Visit the Shut up about Barclay Perkins site

The surprising success of stuff about how to construct a brewery in the 1950’s has prompted me to continue. Ever the populist that I am.

Jeffery gives what looks like very sound advice about the layout of a brewery. Mostly concerned with eliminating possible sources of infection. Something that’s one of a brewer’s greatest fears.

I can’t help thinking of the sad end of Home Ales of Nottingham. I drank their beers a lot when I was younger. They were some of the most reliably sound in the country. I don’t think I can recall a single pint that was in poor condition. The company was well run and profitable. So they decided to build a brand, spanking new brewhouse.

That’s when the trouble started. Because there was a source of infection in the brewery. From that time on, their beer was never right. Try as they might they couldn’t track down the source of the infection. Eventually they gave up and sold up to Scottish & Newcastle. It’s a cautionary tale about the importance of a good brewery design.

“The danger of bacterial infection begins from the time when the wort leaves the copper, since no further sterilization is possible thereafter. It should, however, be comparatively easy to arrange subsequent departments, and the plant through which the beer passes, in such a manner that little pumping is necessary, and the minimum length of piping is involved. The copper, in order to carry out the advised system of gravitation, would be in the highest storey of the building. This arrangement makes it easier, also, to convey away the volumes of steam generated by boiling. Immediately below should be placed the hop-back, which should be an enclosed vessel with a steam chute leading from the top to outside the building. If the steam thrown off at this period is allowed to permeate the department, roof, walls and everything with which it comes into contact will in time become smothered by a sticky, sugary deposit, forming a breeding ground for bacteria and other undesirable organisms at the very place where it is essential to avoid them. Many breweries still have open coppers and hop-backs. Wherever possible these should be fitted with covers and steam vents. Where this is not practicable, special care should be taken to ensure that condensed water does not drop from the ceiling or rafters overhead into the hop-back. However, these expedients do not concerns us at this stage, as we are here considering the best type of plant for a new brewery.”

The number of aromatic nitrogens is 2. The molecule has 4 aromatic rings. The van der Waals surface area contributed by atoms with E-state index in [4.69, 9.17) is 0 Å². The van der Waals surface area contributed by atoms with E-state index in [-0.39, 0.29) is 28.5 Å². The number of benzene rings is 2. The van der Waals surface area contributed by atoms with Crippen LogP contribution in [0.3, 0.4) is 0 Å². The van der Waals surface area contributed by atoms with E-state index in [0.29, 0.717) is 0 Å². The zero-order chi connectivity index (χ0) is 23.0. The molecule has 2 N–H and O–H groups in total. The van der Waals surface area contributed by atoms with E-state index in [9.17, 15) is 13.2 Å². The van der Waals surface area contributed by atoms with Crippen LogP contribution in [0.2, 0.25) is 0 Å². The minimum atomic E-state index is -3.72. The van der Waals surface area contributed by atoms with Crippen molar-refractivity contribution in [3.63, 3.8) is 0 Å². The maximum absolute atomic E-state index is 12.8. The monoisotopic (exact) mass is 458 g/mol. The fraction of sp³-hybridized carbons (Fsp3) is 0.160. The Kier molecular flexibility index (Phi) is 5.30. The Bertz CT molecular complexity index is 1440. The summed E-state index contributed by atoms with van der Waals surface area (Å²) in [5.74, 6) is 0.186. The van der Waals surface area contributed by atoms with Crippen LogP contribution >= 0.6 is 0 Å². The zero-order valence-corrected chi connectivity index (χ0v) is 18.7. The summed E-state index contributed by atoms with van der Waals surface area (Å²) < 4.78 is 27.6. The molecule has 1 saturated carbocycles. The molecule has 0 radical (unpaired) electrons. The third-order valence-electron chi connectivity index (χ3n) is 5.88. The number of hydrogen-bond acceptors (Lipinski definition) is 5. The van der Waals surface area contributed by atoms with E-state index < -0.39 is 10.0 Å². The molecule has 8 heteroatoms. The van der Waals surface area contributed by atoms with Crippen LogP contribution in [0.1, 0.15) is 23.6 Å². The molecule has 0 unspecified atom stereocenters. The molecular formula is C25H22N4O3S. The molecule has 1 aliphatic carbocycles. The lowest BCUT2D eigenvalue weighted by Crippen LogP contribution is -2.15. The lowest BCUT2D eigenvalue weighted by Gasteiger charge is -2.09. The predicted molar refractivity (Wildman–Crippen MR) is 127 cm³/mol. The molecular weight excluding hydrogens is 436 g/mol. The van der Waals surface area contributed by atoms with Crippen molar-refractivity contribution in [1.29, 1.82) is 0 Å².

"Brewing Theory and Practice" by E. J. Jeffery, 1956, pages 22 - 23.
The shorter the length of piping, the fewer places an infection can lurk.

That’s something I’d never considered: steam condensing on the roof and falling back into the hop-back. The ceiling isn’t likely to be the cleanest spot in a brewery. Steam sounds like quite dangerous stuff, beyond the obvious scalding risk.

“Immediately below the hop-back should be placed the wort receiver. In a modern brewery this will be a deep vessel. At one time the wort would have been discharged into a cooler—a large, open, shallow vessel - which was thought to be essential at this stage. The open cooler has passed into disfavour as a potential source of infection and is to be found only in a very few breweries.”
"Brewing Theory and Practice" by E. J. Jeffery, 1956, page 23.
Cooler. Remember that word. We’ll be getting to it again later. It’s replacement, the wort receiver, was a different shape and had a different function. It didn’t cool the wort, but merely held it and fed the refrigerator, where all the cooling was done.

We’ll be looking at that in more detail next time.